I don’t care that one
of your best skills
is hitting the snooze button
on repeat
my only regret is how
little we utilize the record player
and the fact that I was too
tired to kiss you
this morning
I am grateful for the day
your toothbrush
found a home in my bathroom
and also for the day
you decided
to find one in
In learning about the Holocaust for the millionth time:
I wonder if this ever becomes
a worn topic to some
because for me
it always feels
too new
I count the decades from
where we are today and
they always feel
too close
for comfort
maybe it’s because
I know enough bad jokes
about myself
to silence an entire synagogue
maybe it’s because
I learned how to make
a mockery of my people
before I knew why
there were so few left
this was before I was
old enough to understand what
it meant to be
a dying breed
and the town I lived in
felt too much shtetl
to understand that
the hatred we laughed about
wasn’t a joke to
the rest of the world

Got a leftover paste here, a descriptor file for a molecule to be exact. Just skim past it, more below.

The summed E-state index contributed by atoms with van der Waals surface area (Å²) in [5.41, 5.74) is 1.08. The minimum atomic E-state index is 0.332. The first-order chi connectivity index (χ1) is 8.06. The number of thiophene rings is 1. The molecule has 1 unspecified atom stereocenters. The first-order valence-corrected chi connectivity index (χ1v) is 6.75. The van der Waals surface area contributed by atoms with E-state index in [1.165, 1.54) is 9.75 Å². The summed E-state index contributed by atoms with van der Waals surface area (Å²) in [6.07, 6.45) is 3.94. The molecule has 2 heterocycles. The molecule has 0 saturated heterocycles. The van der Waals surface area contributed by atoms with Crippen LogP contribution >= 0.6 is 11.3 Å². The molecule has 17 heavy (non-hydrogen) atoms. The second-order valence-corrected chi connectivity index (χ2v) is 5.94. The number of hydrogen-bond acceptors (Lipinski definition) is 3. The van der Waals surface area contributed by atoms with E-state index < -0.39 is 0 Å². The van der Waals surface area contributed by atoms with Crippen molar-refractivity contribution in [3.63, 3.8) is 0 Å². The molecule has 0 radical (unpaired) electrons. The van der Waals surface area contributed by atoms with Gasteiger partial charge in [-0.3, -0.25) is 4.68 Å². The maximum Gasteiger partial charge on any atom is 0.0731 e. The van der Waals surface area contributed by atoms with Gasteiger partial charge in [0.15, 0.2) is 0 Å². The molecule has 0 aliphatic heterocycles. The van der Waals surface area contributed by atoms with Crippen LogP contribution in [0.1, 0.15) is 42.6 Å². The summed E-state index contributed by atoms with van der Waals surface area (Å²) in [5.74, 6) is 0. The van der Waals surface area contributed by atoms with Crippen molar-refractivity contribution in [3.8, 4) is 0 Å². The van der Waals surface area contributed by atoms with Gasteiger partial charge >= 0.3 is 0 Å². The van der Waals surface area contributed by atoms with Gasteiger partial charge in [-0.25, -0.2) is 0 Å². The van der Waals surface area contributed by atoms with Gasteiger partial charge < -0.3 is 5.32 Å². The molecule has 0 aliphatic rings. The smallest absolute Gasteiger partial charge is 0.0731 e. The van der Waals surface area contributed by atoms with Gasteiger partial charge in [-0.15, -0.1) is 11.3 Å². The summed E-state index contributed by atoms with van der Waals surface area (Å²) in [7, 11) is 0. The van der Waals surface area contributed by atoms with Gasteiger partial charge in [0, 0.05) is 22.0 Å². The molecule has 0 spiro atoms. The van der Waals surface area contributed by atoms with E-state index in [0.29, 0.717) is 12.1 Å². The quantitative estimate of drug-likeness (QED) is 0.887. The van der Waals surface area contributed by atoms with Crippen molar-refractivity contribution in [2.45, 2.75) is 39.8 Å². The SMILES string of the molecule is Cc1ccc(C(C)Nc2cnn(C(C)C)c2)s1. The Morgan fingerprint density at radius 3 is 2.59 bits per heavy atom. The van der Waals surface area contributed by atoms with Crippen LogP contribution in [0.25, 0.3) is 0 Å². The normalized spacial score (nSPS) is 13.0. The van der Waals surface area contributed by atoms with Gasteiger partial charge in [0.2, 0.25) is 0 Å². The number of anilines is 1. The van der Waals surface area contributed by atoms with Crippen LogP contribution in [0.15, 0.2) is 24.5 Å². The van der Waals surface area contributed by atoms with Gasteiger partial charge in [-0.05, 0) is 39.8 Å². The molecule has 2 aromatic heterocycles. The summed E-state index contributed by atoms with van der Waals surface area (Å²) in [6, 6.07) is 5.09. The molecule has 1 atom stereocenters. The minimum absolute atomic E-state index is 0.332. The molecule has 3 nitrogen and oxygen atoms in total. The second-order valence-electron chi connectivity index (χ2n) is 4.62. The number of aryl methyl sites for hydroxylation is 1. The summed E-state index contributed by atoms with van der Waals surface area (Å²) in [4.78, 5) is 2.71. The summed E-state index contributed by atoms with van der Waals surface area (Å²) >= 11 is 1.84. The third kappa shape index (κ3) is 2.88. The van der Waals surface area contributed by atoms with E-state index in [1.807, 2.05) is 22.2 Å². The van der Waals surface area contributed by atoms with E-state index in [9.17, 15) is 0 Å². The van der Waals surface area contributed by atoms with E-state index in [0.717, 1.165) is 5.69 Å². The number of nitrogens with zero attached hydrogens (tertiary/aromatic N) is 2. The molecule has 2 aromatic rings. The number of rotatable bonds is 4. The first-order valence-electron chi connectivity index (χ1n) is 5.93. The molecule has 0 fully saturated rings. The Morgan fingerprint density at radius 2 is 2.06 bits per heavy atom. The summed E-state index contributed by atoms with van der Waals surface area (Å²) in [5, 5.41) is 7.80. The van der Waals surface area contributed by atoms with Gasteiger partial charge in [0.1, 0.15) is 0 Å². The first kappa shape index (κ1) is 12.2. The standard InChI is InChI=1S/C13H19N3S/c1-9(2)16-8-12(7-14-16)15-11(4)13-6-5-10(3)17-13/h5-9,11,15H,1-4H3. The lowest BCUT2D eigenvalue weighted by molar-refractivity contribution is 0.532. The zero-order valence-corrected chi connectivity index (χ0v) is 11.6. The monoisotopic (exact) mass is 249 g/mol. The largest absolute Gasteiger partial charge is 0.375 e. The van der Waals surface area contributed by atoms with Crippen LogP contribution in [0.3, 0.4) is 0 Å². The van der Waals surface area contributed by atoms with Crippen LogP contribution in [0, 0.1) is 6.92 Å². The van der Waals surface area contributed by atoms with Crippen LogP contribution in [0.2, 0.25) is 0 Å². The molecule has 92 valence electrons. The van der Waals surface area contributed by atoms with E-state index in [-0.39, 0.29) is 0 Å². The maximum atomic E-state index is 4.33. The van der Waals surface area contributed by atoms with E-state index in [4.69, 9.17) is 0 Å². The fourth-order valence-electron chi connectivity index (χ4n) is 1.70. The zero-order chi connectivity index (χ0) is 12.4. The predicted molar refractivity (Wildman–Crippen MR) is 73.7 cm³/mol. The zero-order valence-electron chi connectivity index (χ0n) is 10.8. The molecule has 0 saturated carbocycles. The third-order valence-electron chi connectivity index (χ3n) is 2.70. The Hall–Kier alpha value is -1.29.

and us,
just enough Ashkenaz
to keep the blood still
I imagine a scene:
a room crowded by
too many bodies
and wonder how any God
could pass by without
how he would be
unable to hear
that many last breaths
being taken at once
I still wonder the same.
In learning about the Holocaust for the millionth time:
I’ve written this poem a
million times
but it never seems
I picture six million
and wonder how many of them
would have had my name
I picture six million
and wonder if we’ll ever learn
from our mistakes
and somewhere
in a classroom
a kid is rolling his eyes
at a story he thinks he’s heard
too much of
and somewhere still
we are saying things
like never again
knowing too well that
repetition has always been
one of history’s greatest